The defeat of the farm bill in the House completes a shift in politics and voting that has been taking place since 1995.
The shift initially strengthened the Republican hold on Western states as more affluent farmers tapped into farm subsidies and price supports while rejecting Democrats for hindering logging, mining and ranching on public lands. But in the past decade, Republicans have come up against the same problem Democrats had since the Reagan era: Their core ideology no longer fits their traditional base.
The core of Republican support in Western states has shifted from its rural voters to suburban GOP voters - many of whom migrated from California. The central issues for many of these voters is taxes.
These new migrants moved around cities like Boise, Salt Lake, Spokane, Colorado Springs and Reno and brought their jobs or retirement incomes with them. They had no ties to the traditional farming, timber and ranching industries that all were dependent on government.
Despite the Reagan rhetoric, Republicans in Western and plains states long supported farm programs. Until the 1990s, they couched their support in the hope that farm programs eventually would be unnecessary - if the federal government would only develop trade and food policies that would allow farmers to thrive in the free market.
They finally put the ideology into law in 1996 with the Freedom to Farm Act.
The law increased farm subsidies and removed most of the limits on what crops could be grown where. When world crop prices dropped in the late 1990s, the program turned into an obvious failure.
Congress had to remove the phase-outs and essentially keep the dole coming, whether the land was farmed or not. In some states, like Montana, half of all farm income came in the mail from the federal government to upper-middle-class farmers, many of whom had sold their equipment.
When Idaho newspapers did a series on rural Idaho in 2002, we found a third of Idaho's farm income in 2000 came in checks from Uncle Sam. When the last farm bill was passed in 2001, few of the disparities were cured.
The power of Republican farmers remained so strong that even a tea party favorite, Republican Rep. Bill Sali, of Idaho, voted for farm subsidies. Earlier this month, the House voted down the farm bill. It had dumped the subsidies, but replaced them with a new insurance program that could end up costing the federal government even more.
The long political compromise between farm programs and food stamps had fallen apart. Idaho Republican Rep. Raul Labrador felt safe enough to vote against the bill despite the uncertainty it presents for Idaho's farm economy. Just as he did earlier, when he voted for deep cuts to the Idaho National Laboratory, Labrador was counting on his GOP base to support his stand on principle over state interests.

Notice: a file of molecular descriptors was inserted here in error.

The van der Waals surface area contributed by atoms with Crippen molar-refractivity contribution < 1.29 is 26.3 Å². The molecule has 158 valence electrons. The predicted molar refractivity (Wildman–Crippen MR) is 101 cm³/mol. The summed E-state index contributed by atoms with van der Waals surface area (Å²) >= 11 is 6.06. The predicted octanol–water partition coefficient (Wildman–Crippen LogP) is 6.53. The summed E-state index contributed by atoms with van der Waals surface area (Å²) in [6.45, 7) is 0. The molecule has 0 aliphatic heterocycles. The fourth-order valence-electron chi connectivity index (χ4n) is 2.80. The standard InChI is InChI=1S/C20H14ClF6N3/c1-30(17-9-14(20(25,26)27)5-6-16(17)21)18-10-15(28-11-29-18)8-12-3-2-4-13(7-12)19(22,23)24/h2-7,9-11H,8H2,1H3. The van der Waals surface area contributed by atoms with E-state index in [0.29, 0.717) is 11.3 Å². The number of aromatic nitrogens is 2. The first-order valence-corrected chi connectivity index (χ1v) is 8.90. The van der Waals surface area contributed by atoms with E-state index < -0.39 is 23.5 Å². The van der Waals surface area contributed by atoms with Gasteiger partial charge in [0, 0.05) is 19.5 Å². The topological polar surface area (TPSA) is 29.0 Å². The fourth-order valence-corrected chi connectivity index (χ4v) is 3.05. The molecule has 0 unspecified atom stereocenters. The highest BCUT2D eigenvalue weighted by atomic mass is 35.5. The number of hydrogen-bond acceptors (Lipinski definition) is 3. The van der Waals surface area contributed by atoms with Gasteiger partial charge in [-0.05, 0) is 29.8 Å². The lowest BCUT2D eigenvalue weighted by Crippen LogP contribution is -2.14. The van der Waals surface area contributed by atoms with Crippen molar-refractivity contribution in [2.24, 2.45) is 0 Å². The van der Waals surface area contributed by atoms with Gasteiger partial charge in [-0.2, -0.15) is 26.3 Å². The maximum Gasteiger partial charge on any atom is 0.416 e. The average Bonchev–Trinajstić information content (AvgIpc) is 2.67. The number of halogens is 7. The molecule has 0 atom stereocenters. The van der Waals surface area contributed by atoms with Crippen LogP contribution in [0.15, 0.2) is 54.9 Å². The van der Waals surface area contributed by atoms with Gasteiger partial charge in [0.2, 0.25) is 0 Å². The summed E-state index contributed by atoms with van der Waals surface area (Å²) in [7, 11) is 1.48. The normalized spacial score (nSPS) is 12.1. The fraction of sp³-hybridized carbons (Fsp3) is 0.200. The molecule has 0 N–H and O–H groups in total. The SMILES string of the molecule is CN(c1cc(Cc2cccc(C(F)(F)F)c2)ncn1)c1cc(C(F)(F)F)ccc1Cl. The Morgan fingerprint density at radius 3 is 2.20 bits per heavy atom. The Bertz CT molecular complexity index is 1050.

On Thursday, Republican Sens. Jim Risch and Mike Crapo voted against the immigration reform bill despite the strong support of the Idaho ag community. Suburban conservatives outweigh farmers, even in Idaho.
The Democrats saw a similar shift in the 1980s when many rural woodworkers and small farmers who had voted for Democrats since Franklin Roosevelt's time left the party. Historically, Democrats could count on getting many rural voters who recognized their livelihoods were tied to federal farm programs, federal water projects or the labor unions that survived in timber country.
The Farm Bill of 1985 changed the formula for subsidies, so that truly small farmers no longer could survive without outside income. Eventually they all but disappeared, replaced in the farm workplace by non-voting migrants.
In the 1980s, labor unions were weakened nationally and by state right-to-work laws. Union Democrats no longer turned out miners and woodworkers who voted for Republicans because of their anger with national Democratic support for environmentalists.
Look across the West. In New Mexico, Colorado, Nevada and even Montana, Democrats are again gaining a foothold as rural areas lose clout to cities, and deep budget cuts inflict pain.
If Labrador's political calculation is right, it will be Republicans like Rep. Mike Simpson - who voted for the farm bill - and Crapo - long one of the strongest defenders of the sugar support program - who will pay.
But Democrats, who have no ideological opposition to helping rural areas with programs that can garner support in urban America, also may benefit. Republicans divisions create openings for Democrats.